Glee Club performs free winter concert at Top of the Hop
The Hopkins Center for the Arts rang with music on Sunday afternoon as the Dartmouth Glee Club performed their “Winter Panorama” concert at the Top of the Hop. The group performed a range of songs in Spanish, English, Latin and Russian.
The concert was presented as a preview for the Glee Club’s spring concert, in which the group will perform the full “All Night Vigil” by Russian composer Sergei Rachmaninoff. Written in 1915, the composition contains 15 short movements drawn from a Russian Orthodox ceremony. The Glee Club performed the sixth, seventh and ninth movements of the composition on Sunday.
“I chose three movements from Rachmaninoff that were descriptive of what the whole piece is like,” Glee Club director Louis Burkot said.
In addition to “All Night Vigil,” the program also included a Spanish song and more traditional American compositions. Burkot said that he wanted to include songs that would work with the range and style of “All Night Vigil,” which has a low bass part.
“I wanted to do things that would fit in with that kind of range, so I tried to pick songs that would require a low bass,” Burkot said.
He said that he also wanted to select songs that required the students to sing in divided parts. While most choral compositions have four parts, many of the songs that the club sang on Sunday had twelve to sixteen parts.
“I wanted to do all the things I’ve never done before,” Burkot said.
The concert opened with the song “Amor de Mi Alma” by composer Z. Randall Stroope. Burkot said that after the Glee Club’s December break tour in Spain, he wanted to add more Spanish songs to the group’s repertoire. Although Stroope is an American composer, the words “Amor de Mi Alma” — which translate to “Love of My Soul” — are from a 16th century Spanish poem.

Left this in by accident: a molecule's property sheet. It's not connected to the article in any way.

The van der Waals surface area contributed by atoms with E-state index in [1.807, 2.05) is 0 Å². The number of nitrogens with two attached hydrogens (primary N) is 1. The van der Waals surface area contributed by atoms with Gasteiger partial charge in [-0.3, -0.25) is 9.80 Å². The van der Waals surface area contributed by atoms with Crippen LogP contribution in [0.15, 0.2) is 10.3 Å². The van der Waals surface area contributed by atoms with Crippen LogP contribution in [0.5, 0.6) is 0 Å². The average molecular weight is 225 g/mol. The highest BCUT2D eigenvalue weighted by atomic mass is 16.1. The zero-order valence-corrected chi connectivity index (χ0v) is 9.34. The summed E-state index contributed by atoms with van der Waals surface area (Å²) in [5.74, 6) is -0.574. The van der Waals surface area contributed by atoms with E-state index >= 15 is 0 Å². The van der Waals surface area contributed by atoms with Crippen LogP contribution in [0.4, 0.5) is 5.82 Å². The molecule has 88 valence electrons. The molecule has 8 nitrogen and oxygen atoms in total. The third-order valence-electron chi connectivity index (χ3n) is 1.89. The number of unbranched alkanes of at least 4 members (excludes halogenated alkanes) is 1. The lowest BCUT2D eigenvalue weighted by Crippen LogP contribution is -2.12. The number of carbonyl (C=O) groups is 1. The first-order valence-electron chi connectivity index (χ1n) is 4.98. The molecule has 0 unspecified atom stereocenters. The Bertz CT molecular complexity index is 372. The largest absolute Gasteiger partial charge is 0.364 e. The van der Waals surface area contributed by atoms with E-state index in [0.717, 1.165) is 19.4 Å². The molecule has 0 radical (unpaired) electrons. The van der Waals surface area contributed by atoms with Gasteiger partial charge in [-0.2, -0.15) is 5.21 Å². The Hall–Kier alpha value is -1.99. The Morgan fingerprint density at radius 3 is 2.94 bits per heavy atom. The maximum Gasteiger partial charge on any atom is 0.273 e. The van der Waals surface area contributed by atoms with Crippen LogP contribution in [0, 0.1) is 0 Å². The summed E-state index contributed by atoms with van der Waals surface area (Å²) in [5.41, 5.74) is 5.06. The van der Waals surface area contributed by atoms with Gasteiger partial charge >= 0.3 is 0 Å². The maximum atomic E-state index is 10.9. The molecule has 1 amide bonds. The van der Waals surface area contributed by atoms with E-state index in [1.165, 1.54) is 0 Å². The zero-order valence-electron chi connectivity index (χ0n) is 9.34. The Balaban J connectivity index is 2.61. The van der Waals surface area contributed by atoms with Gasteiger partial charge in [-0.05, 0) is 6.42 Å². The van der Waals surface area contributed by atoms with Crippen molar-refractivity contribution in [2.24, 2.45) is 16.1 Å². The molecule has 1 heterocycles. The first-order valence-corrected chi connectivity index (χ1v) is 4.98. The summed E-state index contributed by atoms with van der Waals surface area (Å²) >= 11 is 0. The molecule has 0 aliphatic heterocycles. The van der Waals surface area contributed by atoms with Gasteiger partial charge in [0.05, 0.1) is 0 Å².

The program also included the American song “Elijah Rock,” a traditional spiritual arranged by Moses Hogan. Burkot said “Elijah Rock” was the most challenging song in the program due to its length, range and complex parts. He said that the song was originally meant for an orchestra.
“We’re singing the parts instead of the violins playing them,” Burkot said.
Glee Club soprano Ann Carpenter ’19 said that one of the biggest challenges of preparing for this performance was the limited time frame, since the singers had less than six weeks to prepare.
“Our director doesn’t like to have the performance after Winter Carnival,” Carpenter said. “So we were a little crunched for time.”
Jimmy Ragan ’16, who sings in the bass/baritone section, also said that it was difficult to learn 50 minutes of music in less than six weeks.
“The last week leading up to the concert was really rushed,” Ragan said.
Ragan said that another major challenge of this concert was learning to sing songs in another language, especially Russian.
“It’s a challenge just to actually be able to say the Russian and speak it well,” Ragan said. “We haven’t quite done that yet. I think the biggest challenge going forward is being more true to singing in Russian.”
He added that it can be distracting when singers aren’t confident in their pronunciation and have to constantly look down at their music.
Carpenter said that the singers had been watching YouTube videos to try to learn the proper pronunciation of the Russian words. She said it was especially hard to learn Russian because Russian letters aren’t pronounced like English letters.
“It’s not intuitive,” Carpenter said.
Carpenter said that her favorite song was “Ave Maria,” the sixth movement of “All Night Vigil”, which the group also sang when they were on tour in December.
“It’s really pretty,” Carpenter said. “It’s one of my favorites.”
The male and female singers split at the end of the concert and each group sang their own song. The female section sang “Peter Gray,” an American ballad about a young man who dies after going West in search of his fiancée. The male section sang “Demon in My View,” a composition by Jeffery Hovarth which takes its lyrics from the Edgar Allen Poe poem “Alone.”
Regan, who introduced “Demon in My View” to Burkot, said the piece was one of his favorites.
“Those low rumbly chords sort of pierce your soul,” Ragan said of the song.
Ragan said he also liked Samuel Barber’s “Agnus Dei,” again mentioning the low chords.
“Angus Dei” is a vocal composition of Barber’s renowned “Adagio for Strings.” Its lyrics come from the “Agnus Dei,” the fifth section of the ordinary of the Catholic Mass.
At the end of the concert, Burkot asked the audience if the club could sing one more song that was not on the program. The group then broke into the American spiritual “Deep River,” and several audience members sang along quietly.
The Glee Club’s spring concert, in which they will sing the whole of Rachmaninoff’s “All Night Vigil,” will take place on Sunday, May 8.